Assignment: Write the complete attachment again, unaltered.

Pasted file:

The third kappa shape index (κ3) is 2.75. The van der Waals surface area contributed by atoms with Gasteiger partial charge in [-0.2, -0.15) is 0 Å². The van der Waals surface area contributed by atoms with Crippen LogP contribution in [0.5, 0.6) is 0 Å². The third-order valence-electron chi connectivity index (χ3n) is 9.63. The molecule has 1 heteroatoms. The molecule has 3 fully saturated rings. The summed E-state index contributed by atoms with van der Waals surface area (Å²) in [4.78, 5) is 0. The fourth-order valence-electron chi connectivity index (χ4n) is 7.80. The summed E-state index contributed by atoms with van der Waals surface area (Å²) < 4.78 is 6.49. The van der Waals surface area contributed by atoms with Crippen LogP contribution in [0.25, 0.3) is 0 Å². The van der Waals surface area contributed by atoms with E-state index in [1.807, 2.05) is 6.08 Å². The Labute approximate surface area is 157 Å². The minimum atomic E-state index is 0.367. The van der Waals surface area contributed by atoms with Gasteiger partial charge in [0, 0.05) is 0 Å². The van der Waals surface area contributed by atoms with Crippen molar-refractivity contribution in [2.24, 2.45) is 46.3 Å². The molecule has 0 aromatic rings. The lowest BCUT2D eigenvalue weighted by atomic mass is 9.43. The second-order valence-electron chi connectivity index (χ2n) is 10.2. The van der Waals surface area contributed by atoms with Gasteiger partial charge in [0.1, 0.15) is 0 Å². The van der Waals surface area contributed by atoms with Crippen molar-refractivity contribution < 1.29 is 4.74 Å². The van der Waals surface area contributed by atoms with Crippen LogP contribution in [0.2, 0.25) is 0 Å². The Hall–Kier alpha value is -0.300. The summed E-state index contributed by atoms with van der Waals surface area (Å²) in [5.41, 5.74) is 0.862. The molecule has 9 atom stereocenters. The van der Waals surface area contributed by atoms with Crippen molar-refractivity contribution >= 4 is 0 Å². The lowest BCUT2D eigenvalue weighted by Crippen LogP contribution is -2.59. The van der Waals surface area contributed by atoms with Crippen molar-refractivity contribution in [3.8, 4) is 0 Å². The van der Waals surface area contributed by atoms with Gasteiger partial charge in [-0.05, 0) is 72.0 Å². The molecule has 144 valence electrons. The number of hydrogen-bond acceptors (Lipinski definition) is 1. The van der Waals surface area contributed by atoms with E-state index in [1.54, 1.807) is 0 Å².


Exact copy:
The third kappa shape index (κ3) is 2.75. The van der Waals surface area contributed by atoms with Gasteiger partial charge in [-0.2, -0.15) is 0 Å². The van der Waals surface area contributed by atoms with Crippen LogP contribution in [0.5, 0.6) is 0 Å². The third-order valence-electron chi connectivity index (χ3n) is 9.63. The molecule has 1 heteroatoms. The molecule has 3 fully saturated rings. The summed E-state index contributed by atoms with van der Waals surface area (Å²) in [4.78, 5) is 0. The fourth-order valence-electron chi connectivity index (χ4n) is 7.80. The summed E-state index contributed by atoms with van der Waals surface area (Å²) < 4.78 is 6.49. The van der Waals surface area contributed by atoms with Crippen LogP contribution in [0.25, 0.3) is 0 Å². The van der Waals surface area contributed by atoms with E-state index in [1.807, 2.05) is 6.08 Å². The Labute approximate surface area is 157 Å². The minimum atomic E-state index is 0.367. The van der Waals surface area contributed by atoms with Gasteiger partial charge in [0, 0.05) is 0 Å². The van der Waals surface area contributed by atoms with Crippen molar-refractivity contribution in [2.24, 2.45) is 46.3 Å². The molecule has 0 aromatic rings. The lowest BCUT2D eigenvalue weighted by atomic mass is 9.43. The second-order valence-electron chi connectivity index (χ2n) is 10.2. The van der Waals surface area contributed by atoms with Gasteiger partial charge in [0.1, 0.15) is 0 Å². The van der Waals surface area contributed by atoms with Crippen molar-refractivity contribution < 1.29 is 4.74 Å². The van der Waals surface area contributed by atoms with Crippen LogP contribution in [0.2, 0.25) is 0 Å². The Hall–Kier alpha value is -0.300. The summed E-state index contributed by atoms with van der Waals surface area (Å²) in [5.41, 5.74) is 0.862. The molecule has 9 atom stereocenters. The van der Waals surface area contributed by atoms with Crippen molar-refractivity contribution >= 4 is 0 Å². The lowest BCUT2D eigenvalue weighted by Crippen LogP contribution is -2.59. The van der Waals surface area contributed by atoms with Crippen molar-refractivity contribution in [3.8, 4) is 0 Å². The van der Waals surface area contributed by atoms with Gasteiger partial charge in [-0.05, 0) is 72.0 Å². The molecule has 144 valence electrons. The number of hydrogen-bond acceptors (Lipinski definition) is 1. The van der Waals surface area contributed by atoms with E-state index in [1.54, 1.807) is 0 Å².